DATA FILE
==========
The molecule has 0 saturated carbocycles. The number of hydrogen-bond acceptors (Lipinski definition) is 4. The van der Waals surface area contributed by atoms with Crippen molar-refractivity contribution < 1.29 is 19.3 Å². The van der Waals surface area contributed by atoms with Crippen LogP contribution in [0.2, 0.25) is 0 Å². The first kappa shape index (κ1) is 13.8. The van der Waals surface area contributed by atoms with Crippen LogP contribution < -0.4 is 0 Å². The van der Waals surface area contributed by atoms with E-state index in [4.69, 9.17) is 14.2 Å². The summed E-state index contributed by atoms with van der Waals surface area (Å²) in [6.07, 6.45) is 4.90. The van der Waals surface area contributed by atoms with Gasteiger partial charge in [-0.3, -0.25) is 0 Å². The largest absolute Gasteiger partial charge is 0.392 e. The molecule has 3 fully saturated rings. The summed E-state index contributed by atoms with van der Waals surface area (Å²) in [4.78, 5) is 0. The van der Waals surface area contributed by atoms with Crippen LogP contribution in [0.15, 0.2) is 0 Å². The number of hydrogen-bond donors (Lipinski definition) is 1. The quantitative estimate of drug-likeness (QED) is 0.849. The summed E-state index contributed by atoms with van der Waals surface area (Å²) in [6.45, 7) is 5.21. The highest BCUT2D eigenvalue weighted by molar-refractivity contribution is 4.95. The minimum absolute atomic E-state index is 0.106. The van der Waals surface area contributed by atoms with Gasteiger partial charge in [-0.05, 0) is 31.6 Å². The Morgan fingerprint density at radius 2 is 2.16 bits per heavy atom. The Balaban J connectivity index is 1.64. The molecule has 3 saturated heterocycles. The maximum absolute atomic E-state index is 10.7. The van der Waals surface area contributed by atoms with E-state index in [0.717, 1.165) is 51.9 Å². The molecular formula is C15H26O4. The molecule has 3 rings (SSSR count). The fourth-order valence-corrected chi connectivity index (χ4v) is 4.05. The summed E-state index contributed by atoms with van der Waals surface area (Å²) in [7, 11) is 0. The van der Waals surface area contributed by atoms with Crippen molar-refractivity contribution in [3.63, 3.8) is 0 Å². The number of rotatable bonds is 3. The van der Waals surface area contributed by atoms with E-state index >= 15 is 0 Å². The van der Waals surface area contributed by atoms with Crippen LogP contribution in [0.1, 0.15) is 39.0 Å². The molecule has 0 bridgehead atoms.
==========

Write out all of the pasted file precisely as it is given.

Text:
The molecule has 0 saturated carbocycles. The number of hydrogen-bond acceptors (Lipinski definition) is 4. The van der Waals surface area contributed by atoms with Crippen molar-refractivity contribution < 1.29 is 19.3 Å². The van der Waals surface area contributed by atoms with Crippen LogP contribution in [0.2, 0.25) is 0 Å². The first kappa shape index (κ1) is 13.8. The van der Waals surface area contributed by atoms with Crippen LogP contribution < -0.4 is 0 Å². The van der Waals surface area contributed by atoms with E-state index in [4.69, 9.17) is 14.2 Å². The summed E-state index contributed by atoms with van der Waals surface area (Å²) in [6.07, 6.45) is 4.90. The van der Waals surface area contributed by atoms with Gasteiger partial charge in [-0.3, -0.25) is 0 Å². The largest absolute Gasteiger partial charge is 0.392 e. The molecule has 3 fully saturated rings. The summed E-state index contributed by atoms with van der Waals surface area (Å²) in [4.78, 5) is 0. The van der Waals surface area contributed by atoms with Crippen LogP contribution in [0.15, 0.2) is 0 Å². The number of hydrogen-bond donors (Lipinski definition) is 1. The quantitative estimate of drug-likeness (QED) is 0.849. The summed E-state index contributed by atoms with van der Waals surface area (Å²) in [6.45, 7) is 5.21. The highest BCUT2D eigenvalue weighted by molar-refractivity contribution is 4.95. The minimum absolute atomic E-state index is 0.106. The van der Waals surface area contributed by atoms with Gasteiger partial charge in [-0.05, 0) is 31.6 Å². The Morgan fingerprint density at radius 2 is 2.16 bits per heavy atom. The Balaban J connectivity index is 1.64. The molecule has 3 saturated heterocycles. The maximum absolute atomic E-state index is 10.7. The van der Waals surface area contributed by atoms with E-state index in [0.717, 1.165) is 51.9 Å². The molecular formula is C15H26O4. The molecule has 3 rings (SSSR count). The fourth-order valence-corrected chi connectivity index (χ4v) is 4.05. The summed E-state index contributed by atoms with van der Waals surface area (Å²) in [7, 11) is 0. The van der Waals surface area contributed by atoms with Crippen molar-refractivity contribution in [3.63, 3.8) is 0 Å². The number of rotatable bonds is 3. The van der Waals surface area contributed by atoms with E-state index >= 15 is 0 Å². The van der Waals surface area contributed by atoms with Crippen LogP contribution in [0.1, 0.15) is 39.0 Å². The molecule has 0 bridgehead atoms.